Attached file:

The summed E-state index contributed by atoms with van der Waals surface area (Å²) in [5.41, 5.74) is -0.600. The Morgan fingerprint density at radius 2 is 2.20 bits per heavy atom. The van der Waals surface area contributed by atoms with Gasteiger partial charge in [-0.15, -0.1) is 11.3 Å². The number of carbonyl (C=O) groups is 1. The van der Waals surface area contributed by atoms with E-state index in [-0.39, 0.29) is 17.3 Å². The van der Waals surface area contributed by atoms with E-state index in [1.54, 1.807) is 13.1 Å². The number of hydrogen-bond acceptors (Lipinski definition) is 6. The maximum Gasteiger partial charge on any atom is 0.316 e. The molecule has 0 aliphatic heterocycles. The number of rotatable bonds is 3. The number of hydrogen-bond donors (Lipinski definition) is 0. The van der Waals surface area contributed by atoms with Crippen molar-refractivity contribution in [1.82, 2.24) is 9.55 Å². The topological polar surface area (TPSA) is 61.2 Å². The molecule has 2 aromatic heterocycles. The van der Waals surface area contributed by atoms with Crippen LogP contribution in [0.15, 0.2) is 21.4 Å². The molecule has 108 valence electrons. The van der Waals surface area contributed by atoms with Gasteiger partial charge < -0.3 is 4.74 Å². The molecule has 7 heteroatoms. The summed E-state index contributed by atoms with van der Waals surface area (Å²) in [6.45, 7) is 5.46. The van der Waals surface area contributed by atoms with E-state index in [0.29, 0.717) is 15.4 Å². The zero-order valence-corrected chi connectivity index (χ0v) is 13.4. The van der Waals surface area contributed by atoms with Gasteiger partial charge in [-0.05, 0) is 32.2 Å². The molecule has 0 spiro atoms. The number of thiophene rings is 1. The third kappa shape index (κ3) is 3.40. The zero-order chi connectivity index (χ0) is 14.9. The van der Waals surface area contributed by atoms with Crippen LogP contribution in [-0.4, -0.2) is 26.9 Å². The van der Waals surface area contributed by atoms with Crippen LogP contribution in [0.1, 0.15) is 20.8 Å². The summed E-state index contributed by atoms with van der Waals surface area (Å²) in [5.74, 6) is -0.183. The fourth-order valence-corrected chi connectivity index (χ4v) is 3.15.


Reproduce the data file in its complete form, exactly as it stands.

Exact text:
The summed E-state index contributed by atoms with van der Waals surface area (Å²) in [5.41, 5.74) is -0.600. The Morgan fingerprint density at radius 2 is 2.20 bits per heavy atom. The van der Waals surface area contributed by atoms with Gasteiger partial charge in [-0.15, -0.1) is 11.3 Å². The number of carbonyl (C=O) groups is 1. The van der Waals surface area contributed by atoms with E-state index in [-0.39, 0.29) is 17.3 Å². The van der Waals surface area contributed by atoms with E-state index in [1.54, 1.807) is 13.1 Å². The number of hydrogen-bond acceptors (Lipinski definition) is 6. The maximum Gasteiger partial charge on any atom is 0.316 e. The molecule has 0 aliphatic heterocycles. The number of rotatable bonds is 3. The number of hydrogen-bond donors (Lipinski definition) is 0. The van der Waals surface area contributed by atoms with Crippen molar-refractivity contribution in [1.82, 2.24) is 9.55 Å². The topological polar surface area (TPSA) is 61.2 Å². The molecule has 2 aromatic heterocycles. The van der Waals surface area contributed by atoms with Crippen LogP contribution in [0.15, 0.2) is 21.4 Å². The molecule has 108 valence electrons. The van der Waals surface area contributed by atoms with Gasteiger partial charge < -0.3 is 4.74 Å². The molecule has 7 heteroatoms. The summed E-state index contributed by atoms with van der Waals surface area (Å²) in [6.45, 7) is 5.46. The van der Waals surface area contributed by atoms with E-state index in [0.29, 0.717) is 15.4 Å². The zero-order valence-corrected chi connectivity index (χ0v) is 13.4. The van der Waals surface area contributed by atoms with Gasteiger partial charge in [-0.05, 0) is 32.2 Å². The molecule has 0 spiro atoms. The number of thiophene rings is 1. The third kappa shape index (κ3) is 3.40. The zero-order chi connectivity index (χ0) is 14.9. The van der Waals surface area contributed by atoms with Crippen LogP contribution in [-0.4, -0.2) is 26.9 Å². The van der Waals surface area contributed by atoms with Crippen LogP contribution in [0.1, 0.15) is 20.8 Å². The summed E-state index contributed by atoms with van der Waals surface area (Å²) in [5.74, 6) is -0.183. The fourth-order valence-corrected chi connectivity index (χ4v) is 3.15.